Movement Beats Polio

My Grandma inside the igloo! My Grandma inside the igloo!

My grandma contracted polio when she was nine. She was so sick her mother had to push her in a baby carriage to walk her to the hospital.  She was embarrassed and mad at her mom because she was nine and didn’t belong in a baby carriage.  No one else in the Waterbury area had been diagnosed with polio so at first the doctors didn’t know what was wrong.  Before long there was an entire ward of children with polio.

For six month, my grandma was strapped to a wooden plank to immobilize her. It was the early thirties.  The hospitals didn’t have air conditioning and she talks about how hot it could get in the room she shared with a group of polio-infected children.  Those that died were wheeled out.  One of her best memories from her time in the hospital was on summer Saturday nights when the nurses would wheel patients who were well enough out onto a patio for fresh air.  The nurses would turn on music and dance.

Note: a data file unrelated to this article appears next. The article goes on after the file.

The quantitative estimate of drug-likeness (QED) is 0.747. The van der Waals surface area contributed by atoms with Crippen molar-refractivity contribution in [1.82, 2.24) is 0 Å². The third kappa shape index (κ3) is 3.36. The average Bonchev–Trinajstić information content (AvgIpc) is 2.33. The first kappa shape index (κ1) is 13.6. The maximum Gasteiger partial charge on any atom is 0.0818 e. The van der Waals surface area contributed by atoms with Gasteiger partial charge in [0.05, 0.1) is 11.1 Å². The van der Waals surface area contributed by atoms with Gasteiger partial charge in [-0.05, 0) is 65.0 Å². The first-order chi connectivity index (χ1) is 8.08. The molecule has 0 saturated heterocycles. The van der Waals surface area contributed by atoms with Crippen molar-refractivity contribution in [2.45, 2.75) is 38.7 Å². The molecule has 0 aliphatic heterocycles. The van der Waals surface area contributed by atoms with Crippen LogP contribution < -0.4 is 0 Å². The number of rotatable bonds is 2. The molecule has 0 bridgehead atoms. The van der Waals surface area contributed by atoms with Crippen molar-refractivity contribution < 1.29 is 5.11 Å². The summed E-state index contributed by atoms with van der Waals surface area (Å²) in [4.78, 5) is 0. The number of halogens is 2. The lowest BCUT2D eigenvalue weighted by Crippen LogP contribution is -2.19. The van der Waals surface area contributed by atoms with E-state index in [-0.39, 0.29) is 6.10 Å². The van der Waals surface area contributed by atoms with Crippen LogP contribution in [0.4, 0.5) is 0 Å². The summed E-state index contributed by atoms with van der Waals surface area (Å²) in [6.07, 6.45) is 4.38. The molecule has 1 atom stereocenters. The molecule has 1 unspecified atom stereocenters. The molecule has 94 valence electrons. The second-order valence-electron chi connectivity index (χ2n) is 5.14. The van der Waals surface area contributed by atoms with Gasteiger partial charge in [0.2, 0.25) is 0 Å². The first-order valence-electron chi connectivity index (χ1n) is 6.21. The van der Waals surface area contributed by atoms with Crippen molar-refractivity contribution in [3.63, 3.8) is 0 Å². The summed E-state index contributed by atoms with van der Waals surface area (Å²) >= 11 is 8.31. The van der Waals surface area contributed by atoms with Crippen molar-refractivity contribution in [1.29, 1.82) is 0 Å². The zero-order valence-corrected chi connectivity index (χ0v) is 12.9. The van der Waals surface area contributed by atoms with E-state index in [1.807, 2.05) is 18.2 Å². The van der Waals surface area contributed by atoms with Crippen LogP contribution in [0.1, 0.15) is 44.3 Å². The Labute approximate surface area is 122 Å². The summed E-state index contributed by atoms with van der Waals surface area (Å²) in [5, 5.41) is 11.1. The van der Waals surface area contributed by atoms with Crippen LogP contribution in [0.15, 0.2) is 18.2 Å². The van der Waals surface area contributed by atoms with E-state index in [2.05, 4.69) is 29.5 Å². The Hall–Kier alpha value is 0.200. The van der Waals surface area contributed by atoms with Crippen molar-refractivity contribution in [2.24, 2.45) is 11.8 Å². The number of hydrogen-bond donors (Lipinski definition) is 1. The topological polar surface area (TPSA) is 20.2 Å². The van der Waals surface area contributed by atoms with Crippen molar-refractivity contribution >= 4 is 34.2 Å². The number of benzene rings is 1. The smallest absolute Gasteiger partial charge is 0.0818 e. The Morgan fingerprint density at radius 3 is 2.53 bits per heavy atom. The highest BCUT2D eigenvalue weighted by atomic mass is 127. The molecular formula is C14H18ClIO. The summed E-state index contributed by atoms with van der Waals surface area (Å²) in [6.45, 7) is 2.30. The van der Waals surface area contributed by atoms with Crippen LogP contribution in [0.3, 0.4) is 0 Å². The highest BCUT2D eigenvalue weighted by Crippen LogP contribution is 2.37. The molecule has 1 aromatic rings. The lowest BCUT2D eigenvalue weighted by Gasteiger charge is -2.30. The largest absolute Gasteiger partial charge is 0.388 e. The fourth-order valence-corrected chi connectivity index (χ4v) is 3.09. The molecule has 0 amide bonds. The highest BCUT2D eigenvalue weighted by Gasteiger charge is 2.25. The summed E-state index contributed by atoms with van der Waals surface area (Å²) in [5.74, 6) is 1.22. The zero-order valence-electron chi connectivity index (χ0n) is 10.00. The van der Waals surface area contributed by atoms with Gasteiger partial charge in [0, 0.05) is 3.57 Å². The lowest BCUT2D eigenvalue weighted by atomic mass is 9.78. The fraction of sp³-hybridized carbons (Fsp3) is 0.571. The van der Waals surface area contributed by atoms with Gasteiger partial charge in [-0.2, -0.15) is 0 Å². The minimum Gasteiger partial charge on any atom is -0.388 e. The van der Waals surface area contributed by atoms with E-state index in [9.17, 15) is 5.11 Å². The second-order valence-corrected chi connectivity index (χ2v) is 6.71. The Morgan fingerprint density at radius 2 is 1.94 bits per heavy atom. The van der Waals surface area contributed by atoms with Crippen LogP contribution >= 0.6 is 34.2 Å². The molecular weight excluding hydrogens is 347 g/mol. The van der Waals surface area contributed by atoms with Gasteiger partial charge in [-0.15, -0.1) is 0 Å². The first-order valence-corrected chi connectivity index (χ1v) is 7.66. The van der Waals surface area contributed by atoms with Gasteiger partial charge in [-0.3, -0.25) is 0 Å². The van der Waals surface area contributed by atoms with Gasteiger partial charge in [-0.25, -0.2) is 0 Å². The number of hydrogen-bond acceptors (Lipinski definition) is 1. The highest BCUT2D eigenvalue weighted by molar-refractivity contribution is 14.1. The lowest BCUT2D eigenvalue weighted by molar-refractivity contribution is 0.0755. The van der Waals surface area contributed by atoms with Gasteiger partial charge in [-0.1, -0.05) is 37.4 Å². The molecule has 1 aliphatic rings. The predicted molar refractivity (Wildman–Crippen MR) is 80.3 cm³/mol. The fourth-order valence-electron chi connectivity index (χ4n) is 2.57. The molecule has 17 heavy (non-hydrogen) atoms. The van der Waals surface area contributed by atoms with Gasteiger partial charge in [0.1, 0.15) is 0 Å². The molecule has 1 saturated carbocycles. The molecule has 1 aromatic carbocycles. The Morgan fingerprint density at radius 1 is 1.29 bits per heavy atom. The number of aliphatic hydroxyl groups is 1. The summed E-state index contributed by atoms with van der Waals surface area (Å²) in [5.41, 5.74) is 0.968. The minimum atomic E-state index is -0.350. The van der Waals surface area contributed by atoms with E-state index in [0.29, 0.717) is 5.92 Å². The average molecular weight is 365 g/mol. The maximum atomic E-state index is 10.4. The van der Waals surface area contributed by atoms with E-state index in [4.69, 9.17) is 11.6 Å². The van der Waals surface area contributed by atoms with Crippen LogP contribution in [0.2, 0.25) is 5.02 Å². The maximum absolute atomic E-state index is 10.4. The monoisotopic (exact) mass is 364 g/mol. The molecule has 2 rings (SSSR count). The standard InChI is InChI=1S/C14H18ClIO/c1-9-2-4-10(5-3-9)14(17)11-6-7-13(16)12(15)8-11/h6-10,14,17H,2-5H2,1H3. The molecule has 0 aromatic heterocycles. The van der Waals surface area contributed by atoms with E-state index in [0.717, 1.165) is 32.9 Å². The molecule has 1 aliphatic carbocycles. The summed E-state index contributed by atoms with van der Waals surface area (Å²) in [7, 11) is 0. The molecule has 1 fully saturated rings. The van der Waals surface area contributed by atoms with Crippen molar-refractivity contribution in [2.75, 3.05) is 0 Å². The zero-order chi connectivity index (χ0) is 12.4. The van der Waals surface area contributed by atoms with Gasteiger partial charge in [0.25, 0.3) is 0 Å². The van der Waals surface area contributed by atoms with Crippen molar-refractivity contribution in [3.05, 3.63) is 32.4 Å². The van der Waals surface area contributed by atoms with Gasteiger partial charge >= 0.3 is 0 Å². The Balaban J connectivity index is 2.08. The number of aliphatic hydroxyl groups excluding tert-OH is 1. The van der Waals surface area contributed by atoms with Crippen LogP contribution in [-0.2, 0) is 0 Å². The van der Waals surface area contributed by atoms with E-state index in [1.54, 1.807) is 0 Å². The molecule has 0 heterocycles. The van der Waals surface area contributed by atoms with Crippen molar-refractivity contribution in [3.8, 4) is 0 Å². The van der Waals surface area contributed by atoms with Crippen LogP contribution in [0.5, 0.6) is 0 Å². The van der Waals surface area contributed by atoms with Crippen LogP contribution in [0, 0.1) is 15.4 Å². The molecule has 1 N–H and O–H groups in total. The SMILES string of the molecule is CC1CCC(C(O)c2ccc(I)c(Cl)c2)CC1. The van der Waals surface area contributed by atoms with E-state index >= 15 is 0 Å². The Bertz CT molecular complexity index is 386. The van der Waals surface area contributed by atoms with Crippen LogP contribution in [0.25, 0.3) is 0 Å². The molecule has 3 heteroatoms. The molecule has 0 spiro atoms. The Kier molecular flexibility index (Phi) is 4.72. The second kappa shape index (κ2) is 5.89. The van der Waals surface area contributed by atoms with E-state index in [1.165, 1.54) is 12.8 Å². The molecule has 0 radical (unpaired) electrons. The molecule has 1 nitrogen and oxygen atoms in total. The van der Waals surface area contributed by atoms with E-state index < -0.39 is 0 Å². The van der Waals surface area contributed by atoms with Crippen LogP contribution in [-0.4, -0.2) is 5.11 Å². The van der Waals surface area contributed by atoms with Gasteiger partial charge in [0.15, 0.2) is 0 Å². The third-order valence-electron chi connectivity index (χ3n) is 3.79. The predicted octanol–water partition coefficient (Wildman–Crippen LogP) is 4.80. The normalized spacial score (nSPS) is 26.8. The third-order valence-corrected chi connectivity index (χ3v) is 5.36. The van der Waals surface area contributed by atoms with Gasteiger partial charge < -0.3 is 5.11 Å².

When it was time to go home the doctor told her mother […]

Movement Beats Polio2017-10-25T15:49:42-04:00

Why I Move

My Grandma at 88 on a Stability Ball. My Grandma at 88 on a Stability Ball.

There are lots of reasons I move.  It makes me feel better physically, mentally and emotionally, and there are a lot of physical activities I think are fun that I want the freedom to do.  I’m also really antsy, and I use movement to burn off extra, jittery energy. 


But if I’m going to overanalyze it and step back into the reaches of my brain for why I move and believe it’s so important to creating a better life, I have to, at least in part, attribute it to my Grandparents.  My Grandpa Downie was antsy too.  I never saw him sit without a foot tapping, and he was really active until he hit about 80.   But it was more my Grandma.  When I was born she’d been wheelchair bound and bedridden for thirty years.

Why I Move2017-10-25T15:49:51-04:00